The U.S. dairy sector has evolved into an exporting powerhouse, but the international supply chain crisis is hitting the industry so hard that some are beginning to fear production may deteriorate.

Warehouses are filling up with dairy products because they can’t get into shipping containers, and that’s creating hardships that could eventually reach all the way back to farms, according to industry officials like Michael Dykes, President and CEO of the International Dairy Foods Association.

It’s a message that Dykes and some of the most influential voices in the U.S. dairy business took to Capitol Hill last week. David Ahlem, president and CEO of Hilmar Cheese Co., Stan Ryan, president and CEO of Darigold, Tim Galloway, CEO of Galloway Co., were among the officials who met with lawmakers and their aides. 

“I’ve got members telling me they’re looking for space in warehouses, but they are filling up,” Dykes told Agri-Pulse.

Jason Mischel, president of sales and milk procurement for the South Dakota-based Valley Queen Cheese, said the situation is becoming dire.

Valley Queen Cheese sells about 60% of the lactose it produces to buyers in New Zealand. The product is usually trucked to Minneapolis and then by rail to a West Coast port.  

Michael DykesMichael Dykes, IDFA

 When the congestion at those ports became intolerable, Valley Queen Cheese began sending its lactose to the Charleston, S.C., port, but eventually the congestion snarled shipping there too, he said.

Now the company just struggles to get containers.

“In the last two weeks when the trucks go to the railyard to get containers, they’ve only been able to get empty containers about half the time,” Mischel said. “Right now, we’re about six weeks behind on containers we would need to ship to New Zealand. We would need about 50 containers all at once if we’re going to get caught up.”

That’s not likely to happen, but even if it did, the company probably couldn't afford it. The lactose that Valley Queen Cheese exports is worth roughly 50 cents per pound, making a 40,000-pound container load worth about $20,000.

“You can’t pay $15,000 of freight for that,” Mischel said.

The lack of containers available – especially to producers located long distances from major ports – is largely due to Chinese exporters paying more to shipping companies to return containers to China empty rather than allowing them to be filled with U.S. ag exports.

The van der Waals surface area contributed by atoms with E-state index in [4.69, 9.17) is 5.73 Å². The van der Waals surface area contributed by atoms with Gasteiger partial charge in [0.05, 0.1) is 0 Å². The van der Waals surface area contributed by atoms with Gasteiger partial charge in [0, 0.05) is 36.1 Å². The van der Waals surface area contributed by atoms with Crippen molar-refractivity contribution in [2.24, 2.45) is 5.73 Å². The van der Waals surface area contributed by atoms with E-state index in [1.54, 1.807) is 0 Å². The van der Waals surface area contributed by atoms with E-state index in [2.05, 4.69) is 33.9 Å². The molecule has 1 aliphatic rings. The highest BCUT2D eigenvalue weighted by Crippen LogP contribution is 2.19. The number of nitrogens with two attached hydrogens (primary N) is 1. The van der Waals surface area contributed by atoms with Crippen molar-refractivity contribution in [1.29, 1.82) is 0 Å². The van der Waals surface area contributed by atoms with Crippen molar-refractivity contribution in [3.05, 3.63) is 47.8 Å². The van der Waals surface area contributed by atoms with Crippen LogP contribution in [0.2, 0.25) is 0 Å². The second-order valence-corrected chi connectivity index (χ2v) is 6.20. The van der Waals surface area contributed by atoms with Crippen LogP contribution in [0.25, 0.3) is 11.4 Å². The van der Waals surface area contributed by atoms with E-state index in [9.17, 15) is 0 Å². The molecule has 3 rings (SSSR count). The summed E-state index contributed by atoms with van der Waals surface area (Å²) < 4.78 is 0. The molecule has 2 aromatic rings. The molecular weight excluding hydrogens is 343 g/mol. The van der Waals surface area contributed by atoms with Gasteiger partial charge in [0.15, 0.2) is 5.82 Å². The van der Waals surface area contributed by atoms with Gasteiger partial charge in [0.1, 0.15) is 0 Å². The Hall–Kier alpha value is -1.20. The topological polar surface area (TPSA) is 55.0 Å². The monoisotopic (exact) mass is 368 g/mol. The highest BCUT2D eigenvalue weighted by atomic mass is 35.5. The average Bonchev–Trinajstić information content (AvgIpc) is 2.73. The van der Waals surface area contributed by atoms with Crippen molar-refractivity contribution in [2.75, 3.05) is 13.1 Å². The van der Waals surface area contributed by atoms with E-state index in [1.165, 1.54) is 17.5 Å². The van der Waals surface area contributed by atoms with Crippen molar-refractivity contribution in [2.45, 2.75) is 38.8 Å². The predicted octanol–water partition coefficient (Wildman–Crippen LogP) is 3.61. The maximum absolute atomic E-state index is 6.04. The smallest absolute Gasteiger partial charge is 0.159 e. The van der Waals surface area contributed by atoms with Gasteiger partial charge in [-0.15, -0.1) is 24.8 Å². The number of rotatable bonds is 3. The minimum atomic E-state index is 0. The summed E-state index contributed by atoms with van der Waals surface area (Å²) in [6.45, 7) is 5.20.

It was a subject that Dykes said he brought up in a meeting with Federal Maritime Commission Chairman Daniel Maffei.

“He said, ‘You guys are competing against the opportunity cost of returning an empty container,’” according to Dykes.

Mischel agreed with that assessment as his company continues to look for more storage capacity.

“For now, we are literally just storing it, waiting for an opportunity to get it shipped,” he said. “We have sought outside warehouse availability … Some have said no, we don’t have any more room.”

It’s a situation that many dairy manufacturers are facing, said Dykes.

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“If we can’t get the product out, we’ll reach a point where we’re just not going to make that product anymore and therefore we just don’t need as much milk.”

Mischel said Valley Queen Cheese hasn’t reached that point yet but conceded that it could happen.

Dusty JohnsonRep. Dusty Johnson, R-S.D.

 It’s just one of the reasons that the House is fast-tracking legislation introduced in August by Reps. John Garamendi, D-Calif., and Dusty Johnson, R-S.D. Their Ocean Shipping Reform Act of 2021, which would prohibit shipping companies “from unreasonably declining export cargo bookings if the cargo can be loaded in a safe and timely manner,” is scheduled to be voted on Wednesday.

“We’re seeing in a very real way how American ag exporters are being impacted,” Johnson said. “We’ve worked hard over the past few months to build momentum (behind the bill). We have every expectation that this will pass out of the House on Wednesday.”

Some 75 Republican and Democratic House members are co-sponsoring the legislation, and more than 200 agricultural organizations and companies are supporting it.

“Unlike 20 years ago when we exported very little, the U.S. dairy industry today is the third-largest dairy exporting nation in the world, selling 16% of our annual milk production to trading partners around the world,” Dykes said. “The Ocean Shipping Reform Act will provide real, long-term solutions for the myriad issues congesting U.S. ports and slowing U.S. dairy exports.”

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